Mass Effect: Andromeda, which was developed by Canadian studio Bioware and is out next week, is the latest in a series of sprawling sci-fi action-adventure games.
Trailers and previews promise multiple planets to explore, missions to complete and mysteries to uncover.
But for many players who flocked to the series in the first place, all of this is secondary to the real reason they became fans: getting hot and heavy with your crewmates (human or otherwise).
The first three Mass Effect games — released in 2007, 2010 and 2012 — put you in the shoes of Commander Shepard, who leads a team of humans and aliens to explore, and eventually save, the Milky Way. (Players can choose at the outset whether to play Shepard as a man or a woman.)
Think of it as a modern, video game equivalent of Star Trek.
While players could embrace their Captain Picard-like philosophical side, negotiating with aliens and navigating interplanetary political alliances, they could also channel their inner Captain Kirk — by romancing one or more of the supporting characters.
Meg Smitherman is one of the many gamers who started playing Mass Effect because of the romantic storylines rather than the action, which makes up the bulk of the games' run time.
She says she plays all the games on the "Casual" setting, which is the lowest level of difficulty.
"The action is fun for me, but I'm gonna get through it so I can continue the story and the characters' development. That's the core of the game, for me," she says.
If you think playing Mass Effect on its lowest difficulty implies Smitherman isn't that hardcore a gamer, think again — she has an elaborate half-sleeve tattoo of Commander Shepard on her right arm.
A major part of the appeal is the games' branching dialogue paths. Players could choose Shepard's lines throughout the game, directing whether he or she becomes a peacemaker or aggressor (Paragon or Renegade, in the game's lingo).
It also meant they could choose to pursue romantic relationships with one or more characters, or none at all.
Actor and comedian Mark Meer, who voices the male version of Shepard, credits Bioware's writing team and his fellow cast mates for "for crafting complex, interesting characters" that players can get to know better.
"They made characters that you wanted to get to know, whose pasts you wanted to learn and whose futures you wanted to shape."
It wasn't the first game in which players could build relationships with their characters — it wasn't even Bioware's first, as they experimented with it in Baldur's Gate 2 (2000). But it was one of the earliest examples where the main character, who the player controls, was fully voiced.
"Games before that, usually you just got a block of text and you'd just choose which text you'd respond with and click on it. And you'd hear the response of the other character, but not your own. By having a voiced player character, it became like a movie," Meer explains.
He calls it a "heady responsibility" to be the avatar of millions of players' amorous advances, one he shares with Jennifer Hale, who voices Shepard's female counterpart.
"It's also an interesting situation to be in as an actor. Rather than, say, having a viewer fall in love with your character, you've got a player romancing a second character, using your character as a medium," he says.
Smitherman says her favourite romance is with Garrus, a former paper-pusher turned vigilante sniper and eventual confidante. Garrus is also a turian, an alien race resembling a "humanoid bird or raptors" with their long, lanky limbs and mandibled mouths.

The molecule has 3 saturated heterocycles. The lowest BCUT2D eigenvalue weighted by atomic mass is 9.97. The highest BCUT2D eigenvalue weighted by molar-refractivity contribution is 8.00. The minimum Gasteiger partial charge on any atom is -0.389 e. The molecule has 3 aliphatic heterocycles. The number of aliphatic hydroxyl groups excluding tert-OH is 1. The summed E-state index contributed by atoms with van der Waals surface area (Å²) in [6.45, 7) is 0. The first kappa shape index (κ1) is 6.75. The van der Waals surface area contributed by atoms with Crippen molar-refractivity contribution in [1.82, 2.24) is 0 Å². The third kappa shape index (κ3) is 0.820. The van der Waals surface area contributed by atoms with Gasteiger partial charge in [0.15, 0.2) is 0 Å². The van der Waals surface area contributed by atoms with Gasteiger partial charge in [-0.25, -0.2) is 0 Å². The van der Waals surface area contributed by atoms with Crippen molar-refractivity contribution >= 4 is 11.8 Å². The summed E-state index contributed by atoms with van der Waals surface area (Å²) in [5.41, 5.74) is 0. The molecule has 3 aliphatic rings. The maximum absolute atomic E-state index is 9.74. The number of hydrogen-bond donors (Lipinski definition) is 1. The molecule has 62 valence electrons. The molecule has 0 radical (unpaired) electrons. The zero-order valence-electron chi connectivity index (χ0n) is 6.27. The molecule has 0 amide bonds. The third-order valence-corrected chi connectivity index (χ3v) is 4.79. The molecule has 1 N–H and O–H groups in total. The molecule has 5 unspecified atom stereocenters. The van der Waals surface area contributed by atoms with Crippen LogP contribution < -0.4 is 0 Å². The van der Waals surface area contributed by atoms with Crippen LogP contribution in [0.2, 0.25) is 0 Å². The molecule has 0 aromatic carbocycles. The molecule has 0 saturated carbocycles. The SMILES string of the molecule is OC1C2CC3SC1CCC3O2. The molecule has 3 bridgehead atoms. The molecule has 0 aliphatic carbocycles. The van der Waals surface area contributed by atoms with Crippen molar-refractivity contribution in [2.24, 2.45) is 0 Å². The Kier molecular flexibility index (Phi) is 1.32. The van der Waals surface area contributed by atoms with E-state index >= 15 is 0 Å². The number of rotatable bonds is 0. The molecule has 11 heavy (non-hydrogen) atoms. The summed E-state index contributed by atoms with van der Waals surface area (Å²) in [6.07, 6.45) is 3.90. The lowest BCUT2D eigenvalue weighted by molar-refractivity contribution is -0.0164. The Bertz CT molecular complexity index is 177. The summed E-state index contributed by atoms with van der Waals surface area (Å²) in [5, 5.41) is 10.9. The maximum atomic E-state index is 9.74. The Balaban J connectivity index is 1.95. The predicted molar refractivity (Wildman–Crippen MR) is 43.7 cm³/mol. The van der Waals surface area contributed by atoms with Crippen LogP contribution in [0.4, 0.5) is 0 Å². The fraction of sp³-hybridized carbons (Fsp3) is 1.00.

"He's definitely a weird-looking alien. He's a giant bug, you know?" says Smitherman. "But there's something about him. He's really good at what he does, he's sarcastic, funny and a little self-deprecating. He's just a really good guy with a great personality that you kind of overlook the bug thing. It becomes attractive, almost."
She also credits Garrus' voice actor, Brandon Keener.
"He has a really hot, intense voice."
From sex scandal to selling point
Mass Effect wasn't the first game to feature sex scenes, but it sparked a moral panic in the mainstream news.
Shortly after the first Mass Effect game hit stores, a Fox News panellist likened it to hardcore pornography. Title cards for the TV segments read "SE'XBOX" and said the game included "full digital nudity and sex."
In reality, the sex scenes that occurred after you built a romantic relationship with a character lasted about 30 seconds and didn't push the envelope beyond what you'd see in your average PG-13 action flick.
Publisher Electronic Arts defended the game, calling the report inaccurate, and the panellist who originally made the claims later apologized, admitting she didn't watch or play the game before making her comments.
Fast forward to 2017 and the series' reputation has been buoyed rather than constrained by its intimate interludes.
"Now it's become Bioware's thing," Smitherman says, "There are really no other big gaming companies doing romance at such a complex and deep level, in terms of it being such a huge part of the game, and being so well interwoven with the plot."
The creators are leaning into it, too.
"Even aside from what Mass Effect has become, I think it just makes sense," Bioware creative director Marc Walters told the gaming site Game Informer.
"You put people in these stressful situations. There should be tension. There should be love. There should be all of those ranges of emotions with the characters."
Walters promised that Andromeda will include more varied and nuanced romantic options than before. One crewmate might want a long-term relationship, while another might just want a one-night stand. Some might not be interested in romance at all.
The creators aren't afraid of fans' raunchier interpretations of the characters' love lives, either.
When a fan asked about the sexual opportunities in Andromeda, producer Michael Gamble answered, "the banging is pretty good."